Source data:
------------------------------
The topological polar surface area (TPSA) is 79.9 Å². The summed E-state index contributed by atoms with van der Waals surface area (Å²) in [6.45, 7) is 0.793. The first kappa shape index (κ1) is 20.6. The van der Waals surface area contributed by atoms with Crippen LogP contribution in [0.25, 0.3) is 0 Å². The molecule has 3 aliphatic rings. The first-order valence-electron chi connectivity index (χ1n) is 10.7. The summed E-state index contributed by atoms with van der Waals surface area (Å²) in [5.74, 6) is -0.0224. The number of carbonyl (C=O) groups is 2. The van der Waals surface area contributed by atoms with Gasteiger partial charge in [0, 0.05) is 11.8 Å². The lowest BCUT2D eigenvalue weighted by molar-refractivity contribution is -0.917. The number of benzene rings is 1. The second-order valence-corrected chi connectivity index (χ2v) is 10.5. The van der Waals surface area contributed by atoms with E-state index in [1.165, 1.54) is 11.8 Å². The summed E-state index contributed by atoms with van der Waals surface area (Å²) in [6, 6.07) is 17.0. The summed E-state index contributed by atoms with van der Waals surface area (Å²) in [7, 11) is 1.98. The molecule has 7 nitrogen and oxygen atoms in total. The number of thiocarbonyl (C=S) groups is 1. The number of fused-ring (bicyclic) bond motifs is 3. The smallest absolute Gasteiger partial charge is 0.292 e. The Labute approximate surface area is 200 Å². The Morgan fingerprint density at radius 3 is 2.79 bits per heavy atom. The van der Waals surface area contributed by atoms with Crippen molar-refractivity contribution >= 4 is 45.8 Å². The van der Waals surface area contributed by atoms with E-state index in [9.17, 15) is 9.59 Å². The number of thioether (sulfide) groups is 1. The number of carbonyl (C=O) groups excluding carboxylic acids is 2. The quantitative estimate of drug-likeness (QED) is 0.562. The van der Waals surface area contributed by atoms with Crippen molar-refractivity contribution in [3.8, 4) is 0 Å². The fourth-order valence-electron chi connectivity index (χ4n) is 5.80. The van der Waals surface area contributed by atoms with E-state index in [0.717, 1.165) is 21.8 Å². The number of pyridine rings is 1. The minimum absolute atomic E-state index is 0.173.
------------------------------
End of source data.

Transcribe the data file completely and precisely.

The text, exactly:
The topological polar surface area (TPSA) is 79.9 Å². The summed E-state index contributed by atoms with van der Waals surface area (Å²) in [6.45, 7) is 0.793. The first kappa shape index (κ1) is 20.6. The van der Waals surface area contributed by atoms with Crippen LogP contribution in [0.25, 0.3) is 0 Å². The molecule has 3 aliphatic rings. The first-order valence-electron chi connectivity index (χ1n) is 10.7. The summed E-state index contributed by atoms with van der Waals surface area (Å²) in [5.74, 6) is -0.0224. The number of carbonyl (C=O) groups is 2. The van der Waals surface area contributed by atoms with Gasteiger partial charge in [0, 0.05) is 11.8 Å². The lowest BCUT2D eigenvalue weighted by molar-refractivity contribution is -0.917. The number of benzene rings is 1. The second-order valence-corrected chi connectivity index (χ2v) is 10.5. The van der Waals surface area contributed by atoms with E-state index in [1.165, 1.54) is 11.8 Å². The summed E-state index contributed by atoms with van der Waals surface area (Å²) in [6, 6.07) is 17.0. The summed E-state index contributed by atoms with van der Waals surface area (Å²) in [7, 11) is 1.98. The molecule has 7 nitrogen and oxygen atoms in total. The number of thiocarbonyl (C=S) groups is 1. The number of fused-ring (bicyclic) bond motifs is 3. The smallest absolute Gasteiger partial charge is 0.292 e. The Labute approximate surface area is 200 Å². The Morgan fingerprint density at radius 3 is 2.79 bits per heavy atom. The van der Waals surface area contributed by atoms with Crippen molar-refractivity contribution >= 4 is 45.8 Å². The van der Waals surface area contributed by atoms with E-state index in [9.17, 15) is 9.59 Å². The number of thioether (sulfide) groups is 1. The number of carbonyl (C=O) groups excluding carboxylic acids is 2. The quantitative estimate of drug-likeness (QED) is 0.562. The van der Waals surface area contributed by atoms with Crippen molar-refractivity contribution in [3.8, 4) is 0 Å². The fourth-order valence-electron chi connectivity index (χ4n) is 5.80. The van der Waals surface area contributed by atoms with E-state index in [0.717, 1.165) is 21.8 Å². The number of pyridine rings is 1. The minimum absolute atomic E-state index is 0.173.